CRAF kinase maintains cell viability, growth and proliferation by participating in MAPK pathway. Unlike BRAF, CRAF requires continuous chaperoning by Hsp90 to retain MAPK signaling. But, the reason behind the continuous association of Hsp90 with CRAF is still elusive. In this study, we have identified the bipartite role of Hsp90 in chaperoning CRAF kinase. Hsp90 facilitates Ser-621 phosphorylation of CRAF and prevents the kinase from degradation. Co-chaperone Cdc37 assists in this phosphorylation event. However, after folding the stability of the kinase becomes insensitive to Hsp90 inhibition, although the physical association between Hsp90 and CRAF remains intact. We observe that over-expression of Hsp90 stimulates MAPK signaling by activating CRAF. The interaction between Hsp90 and CRAF is substantially increased under elevated level of cellular Hsp90 and in presence of either active Ras (RasV12) or EGF. Surprisingly, enhanced binding of Hsp90 to CRAF occurs prior to the Ras-CRAF association and facilitates actin recruitment to CRAF for efficient Ras-CRAF interaction, which is independent of Hsp90s ATPase activity. However, monomeric CRAF (CRAF R401H) shows abrogated interaction with both Hsp90 and actin, thereby affecting Hsp90-dependent CRAF activation. This finding suggests that stringent assemblage of Hsp90 keeps CRAF kinase equipped for participating in MAPK pathway. Thus, the role of Hsp90 in CRAF maturation and activation acts as a limiting factor to maintain the function of a strong client like CRAF kinase.

N6-methyladenosine seqencing highlights the involvement of mRNA methylation in oocyte meiotic maturation and embryo development by regulating translation in Xenopus laevis [Developmental Biology]

September 9th, 2016 by Qi, S.-T., Ma, J.-Y., Wang, Z.-B., Guo, L., Hou, Y., Sun, Q.-Y.

During the oogenesis of Xenopus laevis, oocytes accumulate maternal materials for early embryo development. As the transcription activity of oocyte is silenced at the fully-grown stage and the global genome is reactivated only by the mid-blastula embryo stage, the translation of maternal mRNAs accumulated during oocyte growth should be accurately regulated. Previous evidence has illustrated that the poly(A) tail length and RNA binding elements mediate RNA translation regulation in oocyte. Recently, RNA methylation is found to exist in various systems. In the present study, we sequenced the N6-methyladenosine (m6A) modified mRNAs in fully-grown germinal vesicle (GV) stage and metaphase II (MII) stage oocytes. As a result, we identified 4207 mRNAs with m6A peaks in the GV stage or MII stage oocytes. When we integrated the mRNA methylation data with transcriptome and proteome data, we found that the highly methylated mRNAs showed significantly lower protein levels than those of the hypomethylated mRNAs, although the RNA levels showed no significant difference. We also found that the hypomethylated mRNAs were mainly enriched in the cell cycle and translation pathways, whereas the highly methylated mRNAs were mainly associated with the protein phosphorylation. Our results suggest that the oocyte mRNA methylation can regulate the cellular translation and cell division during oocyte meiotic maturation and early embryo development.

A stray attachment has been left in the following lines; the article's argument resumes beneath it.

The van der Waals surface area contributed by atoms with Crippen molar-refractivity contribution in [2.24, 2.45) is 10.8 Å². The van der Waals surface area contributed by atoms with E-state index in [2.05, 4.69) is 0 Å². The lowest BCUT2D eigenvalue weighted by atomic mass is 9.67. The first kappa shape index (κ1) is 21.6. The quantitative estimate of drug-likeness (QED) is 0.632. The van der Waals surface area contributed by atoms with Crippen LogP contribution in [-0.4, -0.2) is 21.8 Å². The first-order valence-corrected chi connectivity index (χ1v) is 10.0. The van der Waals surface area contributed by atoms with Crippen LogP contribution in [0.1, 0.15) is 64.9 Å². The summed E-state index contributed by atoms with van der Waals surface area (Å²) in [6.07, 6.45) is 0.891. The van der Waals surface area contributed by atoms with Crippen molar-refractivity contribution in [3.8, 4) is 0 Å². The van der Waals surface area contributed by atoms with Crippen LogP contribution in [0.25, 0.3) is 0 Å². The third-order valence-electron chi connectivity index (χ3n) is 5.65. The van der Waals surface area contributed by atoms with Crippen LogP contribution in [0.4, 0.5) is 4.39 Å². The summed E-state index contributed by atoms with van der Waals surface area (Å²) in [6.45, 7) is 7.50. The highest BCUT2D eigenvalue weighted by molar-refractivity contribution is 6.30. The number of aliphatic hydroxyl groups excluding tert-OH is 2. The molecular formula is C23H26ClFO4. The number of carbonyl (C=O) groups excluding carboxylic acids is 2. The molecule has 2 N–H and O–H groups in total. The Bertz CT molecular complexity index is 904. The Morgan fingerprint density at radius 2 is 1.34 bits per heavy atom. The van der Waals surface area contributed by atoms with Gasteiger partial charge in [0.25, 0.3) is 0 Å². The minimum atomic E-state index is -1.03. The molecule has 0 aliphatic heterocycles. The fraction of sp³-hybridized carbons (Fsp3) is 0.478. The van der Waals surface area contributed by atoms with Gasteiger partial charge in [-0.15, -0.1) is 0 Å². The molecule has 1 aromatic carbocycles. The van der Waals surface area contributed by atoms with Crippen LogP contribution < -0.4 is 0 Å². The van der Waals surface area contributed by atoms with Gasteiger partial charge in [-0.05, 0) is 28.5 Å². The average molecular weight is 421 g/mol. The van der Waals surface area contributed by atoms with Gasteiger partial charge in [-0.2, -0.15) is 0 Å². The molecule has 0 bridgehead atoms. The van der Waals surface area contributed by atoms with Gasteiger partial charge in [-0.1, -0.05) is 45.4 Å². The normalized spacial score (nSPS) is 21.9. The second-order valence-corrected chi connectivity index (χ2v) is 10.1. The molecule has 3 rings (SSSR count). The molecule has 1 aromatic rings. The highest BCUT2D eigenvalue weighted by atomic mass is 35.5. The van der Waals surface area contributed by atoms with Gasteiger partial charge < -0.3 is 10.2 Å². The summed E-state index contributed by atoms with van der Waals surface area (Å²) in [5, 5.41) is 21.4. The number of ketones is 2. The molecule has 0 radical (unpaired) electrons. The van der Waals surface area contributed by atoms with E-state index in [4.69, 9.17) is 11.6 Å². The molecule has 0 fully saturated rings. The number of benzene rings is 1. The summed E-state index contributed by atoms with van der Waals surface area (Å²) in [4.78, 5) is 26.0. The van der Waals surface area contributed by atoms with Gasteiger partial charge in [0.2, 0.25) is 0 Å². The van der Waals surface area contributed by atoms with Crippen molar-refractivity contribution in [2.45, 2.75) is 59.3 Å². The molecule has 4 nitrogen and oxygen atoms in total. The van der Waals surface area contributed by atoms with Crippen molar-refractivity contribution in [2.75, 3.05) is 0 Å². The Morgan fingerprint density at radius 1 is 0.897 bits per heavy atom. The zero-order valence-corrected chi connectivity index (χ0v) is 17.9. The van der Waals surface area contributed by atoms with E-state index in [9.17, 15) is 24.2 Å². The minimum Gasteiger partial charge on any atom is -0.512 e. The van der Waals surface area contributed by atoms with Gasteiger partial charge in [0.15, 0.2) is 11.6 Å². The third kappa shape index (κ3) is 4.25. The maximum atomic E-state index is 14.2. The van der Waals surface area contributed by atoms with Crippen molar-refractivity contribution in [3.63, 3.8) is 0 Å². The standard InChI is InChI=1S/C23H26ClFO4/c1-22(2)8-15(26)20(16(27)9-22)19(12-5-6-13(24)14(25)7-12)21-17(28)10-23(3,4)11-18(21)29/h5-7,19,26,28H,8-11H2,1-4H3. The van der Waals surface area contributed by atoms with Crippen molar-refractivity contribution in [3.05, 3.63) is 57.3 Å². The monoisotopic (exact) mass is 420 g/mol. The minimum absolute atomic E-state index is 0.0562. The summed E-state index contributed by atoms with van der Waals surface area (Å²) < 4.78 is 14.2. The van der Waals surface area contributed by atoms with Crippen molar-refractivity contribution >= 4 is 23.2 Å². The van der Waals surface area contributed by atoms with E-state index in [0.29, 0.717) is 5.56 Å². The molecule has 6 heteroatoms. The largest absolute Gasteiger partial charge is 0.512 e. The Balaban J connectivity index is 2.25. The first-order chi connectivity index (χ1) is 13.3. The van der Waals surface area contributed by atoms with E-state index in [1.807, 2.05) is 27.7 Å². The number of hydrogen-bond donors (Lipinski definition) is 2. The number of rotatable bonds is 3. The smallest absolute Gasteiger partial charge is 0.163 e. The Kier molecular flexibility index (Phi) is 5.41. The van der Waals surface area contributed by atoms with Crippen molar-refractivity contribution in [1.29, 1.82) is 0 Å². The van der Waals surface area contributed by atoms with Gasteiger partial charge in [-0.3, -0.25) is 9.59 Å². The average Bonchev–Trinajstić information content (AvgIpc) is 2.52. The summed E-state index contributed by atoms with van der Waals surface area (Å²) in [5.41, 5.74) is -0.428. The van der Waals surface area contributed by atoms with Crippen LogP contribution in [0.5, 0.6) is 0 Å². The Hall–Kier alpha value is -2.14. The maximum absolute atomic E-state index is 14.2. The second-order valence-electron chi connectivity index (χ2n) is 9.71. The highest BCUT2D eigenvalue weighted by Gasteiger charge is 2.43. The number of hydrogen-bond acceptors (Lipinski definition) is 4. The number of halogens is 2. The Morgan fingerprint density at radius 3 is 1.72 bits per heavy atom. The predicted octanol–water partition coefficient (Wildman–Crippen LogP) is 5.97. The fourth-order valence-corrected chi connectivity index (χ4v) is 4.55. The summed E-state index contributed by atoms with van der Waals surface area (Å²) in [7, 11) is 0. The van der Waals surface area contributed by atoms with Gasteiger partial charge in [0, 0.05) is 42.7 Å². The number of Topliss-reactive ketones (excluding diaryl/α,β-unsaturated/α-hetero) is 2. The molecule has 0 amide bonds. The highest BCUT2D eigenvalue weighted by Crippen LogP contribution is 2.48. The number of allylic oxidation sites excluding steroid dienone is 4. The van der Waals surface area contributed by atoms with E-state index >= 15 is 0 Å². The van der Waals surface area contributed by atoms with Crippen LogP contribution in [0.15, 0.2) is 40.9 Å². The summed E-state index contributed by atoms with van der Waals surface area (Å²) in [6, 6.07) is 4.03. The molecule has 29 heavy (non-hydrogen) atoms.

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Identification of the plant ribokinase and discovery of a role for Arabidopsis ribokinase in nucleoside metabolism [Plant Biology]

September 6th, 2016 by Riggs, J. W., Rockwell, N. C., Cavales, P. C., Callis, J.

Ribose can be used for energy or as a component of several important biomolecules but in order for it to be used in either capacity it must first be phosphorylated by ribokinase (RBSK). RBSK proteins are part of the phosphofructokinase-B (pfkB) family of carbohydrate kinases. Sequence comparisons of pfkB proteins from the model plant Arabidopsis thaliana with the human and E. coli RBSK identified a single candidate RBSK, At1g17160 (AtRBSK). AtRBSK is more similar to predicted RBSKs from other plant species and to known mammalian and prokaryotic RBSK than to all other PfkB proteins in Arabidopsis. AtRBSK contains a predicted chloroplast transit peptide, and we confirmed plastid localization using AtRBSK fused to YFP. Structure prediction software verified that the AtRBSK sequence mapped onto a known RBSK structure. Kinetic parameters of purified recombinant AtRBSK were determined to be Kmribose = 153 μM +/- 17 μM, KmATP = 45.9 μM +/- 5.6 μM, kcat = 2.0 s-1. Substrate inhibition was observed for AtRBSK (KiATP = 2.44 mM +/- 0.36 mM), as has been demonstrated for other RBSK proteins. Ribose accumulated in Arabidopsis plants lacking AtRBSK. Such plants grew normally unless media was supplemented with ribose, which led to chlorosis and growth inhibition. Ribose accumulated in plants lacking AtRBSK. Both chlorosis and ribose accumulation were abolished upon the introduction of a transgene expressing AtRBSK-MYC, demonstrating that the loss of protein is responsible for the ribose hypersensitivity. Ribose accumulation in plants lacking AtRBSK was reduced in plants also deficient in the nucleoside ribohydrolase NSH1, linking AtRBSK activity to nucleoside metabolism.

Structures of a Nonribosomal Peptide Synthetase Module Bound to MbtH-Like Proteins Support a Highly Dynamic Domain Architecture [Protein Structure and Folding]

September 5th, 2016 by Miller, B. R., Drake, E. J., Shi, C., Aldrich, C. C., Gulick, A. M.

Nonribosomal peptide synthetases (NRPSs) produce a wide variety of peptide natural products. During synthesis, the multidomain NRPSs act as an assembly line, passing the growing product from one module to the next. Each module generally consists of an integrated peptidyl carrier protein (PCP), an amino acid-loading adenylation domain, and a condensation domain that catalyzes peptide bond formation. Some adenylation domains interact with small partner proteins called MbtH-like proteins (MLPs) that enhance solubility or activity. A structure of an MLP bound to an adenylation domain has been previously reported using a truncated adenylation domain, precluding any insight that might derive from understanding the influence of the MLP on the intact adenylation domain or on the dynamics of the entire NRPS module. Here, we present the structures of the full length NRPS EntF bound to the MLPs from E. coli and Pseudomonas aeruginosa. These new structures, along with biochemical and bioinformatic support, further elaborate the residues that define the MLP-adenylation domain interface. Additionally the structures highlight the dynamic behavior of NRPS modules, including the module core formed by the adenylation and condensation domains as well as the orientation of the mobile thioesterase domain.